Yes, you should use the filing status as of December 31, 2016. Another filing option may be Married Filing Separately.
However, you may be able to claim Head of Household: If you were still legally married as of December 31, you are considered unmarried (and therefore eligible for Head of Household) if all 5 of these conditions apply:
- You won't be filing jointly with your spouse; and
- Your spouse didn't live in your home after June (temporary absences due to illness, school, vacation, business, or military service don't count); and
- Your home was your child's, stepchild's, or foster child's main home for more than half the year; and
- You paid more than half the costs of keeping up your home during the tax year; and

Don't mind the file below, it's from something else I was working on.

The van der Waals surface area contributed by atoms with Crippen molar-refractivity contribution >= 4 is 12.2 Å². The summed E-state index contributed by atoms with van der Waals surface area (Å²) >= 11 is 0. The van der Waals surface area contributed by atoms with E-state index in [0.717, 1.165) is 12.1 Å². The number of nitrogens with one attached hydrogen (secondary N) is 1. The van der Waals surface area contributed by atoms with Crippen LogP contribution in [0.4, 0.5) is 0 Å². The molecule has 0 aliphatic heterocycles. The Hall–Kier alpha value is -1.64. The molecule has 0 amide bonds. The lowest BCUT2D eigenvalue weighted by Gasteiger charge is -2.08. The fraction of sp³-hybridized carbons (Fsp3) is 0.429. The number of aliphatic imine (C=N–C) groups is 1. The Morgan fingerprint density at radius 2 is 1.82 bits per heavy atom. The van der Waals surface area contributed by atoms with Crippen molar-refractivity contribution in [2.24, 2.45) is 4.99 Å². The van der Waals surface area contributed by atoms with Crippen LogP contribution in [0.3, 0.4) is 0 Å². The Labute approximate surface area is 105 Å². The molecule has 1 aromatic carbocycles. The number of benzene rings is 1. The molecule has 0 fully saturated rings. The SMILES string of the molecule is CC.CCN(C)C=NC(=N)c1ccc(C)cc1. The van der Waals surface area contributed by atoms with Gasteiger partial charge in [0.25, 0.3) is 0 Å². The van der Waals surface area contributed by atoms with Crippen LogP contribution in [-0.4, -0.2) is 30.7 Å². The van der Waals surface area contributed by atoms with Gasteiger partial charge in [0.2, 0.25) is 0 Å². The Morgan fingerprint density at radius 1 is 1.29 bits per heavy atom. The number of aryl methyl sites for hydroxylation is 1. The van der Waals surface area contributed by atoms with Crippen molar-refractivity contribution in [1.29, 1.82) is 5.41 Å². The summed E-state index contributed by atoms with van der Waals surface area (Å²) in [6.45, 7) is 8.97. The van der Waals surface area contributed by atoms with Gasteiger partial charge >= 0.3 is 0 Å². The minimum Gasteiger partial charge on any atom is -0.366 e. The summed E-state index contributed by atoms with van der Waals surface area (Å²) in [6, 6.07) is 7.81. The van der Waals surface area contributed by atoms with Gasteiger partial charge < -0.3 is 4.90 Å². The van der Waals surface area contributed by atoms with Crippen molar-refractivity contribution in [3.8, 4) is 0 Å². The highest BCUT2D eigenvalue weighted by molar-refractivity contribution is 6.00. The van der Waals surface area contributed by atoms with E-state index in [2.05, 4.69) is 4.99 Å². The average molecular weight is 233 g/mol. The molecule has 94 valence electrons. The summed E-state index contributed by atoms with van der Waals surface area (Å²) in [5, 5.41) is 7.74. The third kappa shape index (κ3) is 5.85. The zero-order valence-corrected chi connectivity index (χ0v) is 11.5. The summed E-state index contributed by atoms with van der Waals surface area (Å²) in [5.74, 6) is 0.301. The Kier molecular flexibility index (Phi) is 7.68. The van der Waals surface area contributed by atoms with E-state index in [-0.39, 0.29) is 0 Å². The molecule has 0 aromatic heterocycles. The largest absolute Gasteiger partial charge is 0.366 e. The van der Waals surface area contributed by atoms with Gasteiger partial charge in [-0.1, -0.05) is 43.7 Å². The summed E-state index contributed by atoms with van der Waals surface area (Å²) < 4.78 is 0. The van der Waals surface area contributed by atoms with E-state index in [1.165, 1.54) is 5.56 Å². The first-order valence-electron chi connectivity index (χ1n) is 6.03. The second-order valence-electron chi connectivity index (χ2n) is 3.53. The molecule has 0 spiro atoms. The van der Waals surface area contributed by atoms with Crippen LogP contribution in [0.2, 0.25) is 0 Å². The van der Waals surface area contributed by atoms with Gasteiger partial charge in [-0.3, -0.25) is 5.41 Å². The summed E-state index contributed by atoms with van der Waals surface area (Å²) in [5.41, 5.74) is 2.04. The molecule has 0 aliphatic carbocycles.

- You meet the qualifications to claim the child as your dependent, even if the other (noncustodial) parent is actually claiming the child as a dependent on their return.
You can also be "considered unmarried" for Head of Household if your spouse was a nonresident alien at any time during the tax year and you're not treating them as a resident alien.
Married filers who are "considered unmarried" cannot file with Head of Household status if their dependent is somebody other than a child, for example a parent.